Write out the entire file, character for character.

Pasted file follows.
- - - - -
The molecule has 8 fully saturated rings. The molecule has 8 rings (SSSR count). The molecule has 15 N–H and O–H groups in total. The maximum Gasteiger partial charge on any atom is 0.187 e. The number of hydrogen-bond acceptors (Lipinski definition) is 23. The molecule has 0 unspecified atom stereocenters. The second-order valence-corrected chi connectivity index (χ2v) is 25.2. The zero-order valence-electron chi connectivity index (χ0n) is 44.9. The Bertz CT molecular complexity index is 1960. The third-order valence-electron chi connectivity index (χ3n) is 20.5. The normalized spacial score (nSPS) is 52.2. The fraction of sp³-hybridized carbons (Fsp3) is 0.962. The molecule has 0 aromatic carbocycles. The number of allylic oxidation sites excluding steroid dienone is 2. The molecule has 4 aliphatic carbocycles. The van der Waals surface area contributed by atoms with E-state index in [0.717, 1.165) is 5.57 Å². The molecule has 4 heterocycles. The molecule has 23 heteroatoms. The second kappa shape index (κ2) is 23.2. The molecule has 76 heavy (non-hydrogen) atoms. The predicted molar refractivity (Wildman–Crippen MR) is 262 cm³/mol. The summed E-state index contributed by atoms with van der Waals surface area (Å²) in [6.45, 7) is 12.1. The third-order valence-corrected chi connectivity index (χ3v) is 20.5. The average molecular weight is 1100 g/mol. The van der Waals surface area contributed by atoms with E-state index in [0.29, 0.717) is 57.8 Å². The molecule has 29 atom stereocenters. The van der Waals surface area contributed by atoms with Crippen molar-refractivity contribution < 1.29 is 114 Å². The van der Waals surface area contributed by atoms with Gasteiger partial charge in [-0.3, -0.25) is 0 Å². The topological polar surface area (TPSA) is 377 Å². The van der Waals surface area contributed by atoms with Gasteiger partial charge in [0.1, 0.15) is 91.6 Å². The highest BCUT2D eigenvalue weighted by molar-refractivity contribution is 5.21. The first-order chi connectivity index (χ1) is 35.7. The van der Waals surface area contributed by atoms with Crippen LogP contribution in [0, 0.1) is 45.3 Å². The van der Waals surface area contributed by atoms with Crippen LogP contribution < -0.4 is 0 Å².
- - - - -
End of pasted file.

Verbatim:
The molecule has 8 fully saturated rings. The molecule has 8 rings (SSSR count). The molecule has 15 N–H and O–H groups in total. The maximum Gasteiger partial charge on any atom is 0.187 e. The number of hydrogen-bond acceptors (Lipinski definition) is 23. The molecule has 0 unspecified atom stereocenters. The second-order valence-corrected chi connectivity index (χ2v) is 25.2. The zero-order valence-electron chi connectivity index (χ0n) is 44.9. The Bertz CT molecular complexity index is 1960. The third-order valence-electron chi connectivity index (χ3n) is 20.5. The normalized spacial score (nSPS) is 52.2. The fraction of sp³-hybridized carbons (Fsp3) is 0.962. The molecule has 0 aromatic carbocycles. The number of allylic oxidation sites excluding steroid dienone is 2. The molecule has 4 aliphatic carbocycles. The van der Waals surface area contributed by atoms with E-state index in [0.717, 1.165) is 5.57 Å². The molecule has 4 heterocycles. The molecule has 23 heteroatoms. The second kappa shape index (κ2) is 23.2. The molecule has 76 heavy (non-hydrogen) atoms. The predicted molar refractivity (Wildman–Crippen MR) is 262 cm³/mol. The summed E-state index contributed by atoms with van der Waals surface area (Å²) in [6.45, 7) is 12.1. The third-order valence-corrected chi connectivity index (χ3v) is 20.5. The average molecular weight is 1100 g/mol. The van der Waals surface area contributed by atoms with E-state index in [0.29, 0.717) is 57.8 Å². The molecule has 29 atom stereocenters. The van der Waals surface area contributed by atoms with Crippen molar-refractivity contribution < 1.29 is 114 Å². The van der Waals surface area contributed by atoms with Gasteiger partial charge in [-0.3, -0.25) is 0 Å². The topological polar surface area (TPSA) is 377 Å². The van der Waals surface area contributed by atoms with Gasteiger partial charge in [0.1, 0.15) is 91.6 Å². The highest BCUT2D eigenvalue weighted by molar-refractivity contribution is 5.21. The first-order chi connectivity index (χ1) is 35.7. The van der Waals surface area contributed by atoms with Crippen LogP contribution in [0, 0.1) is 45.3 Å². The van der Waals surface area contributed by atoms with Crippen LogP contribution < -0.4 is 0 Å².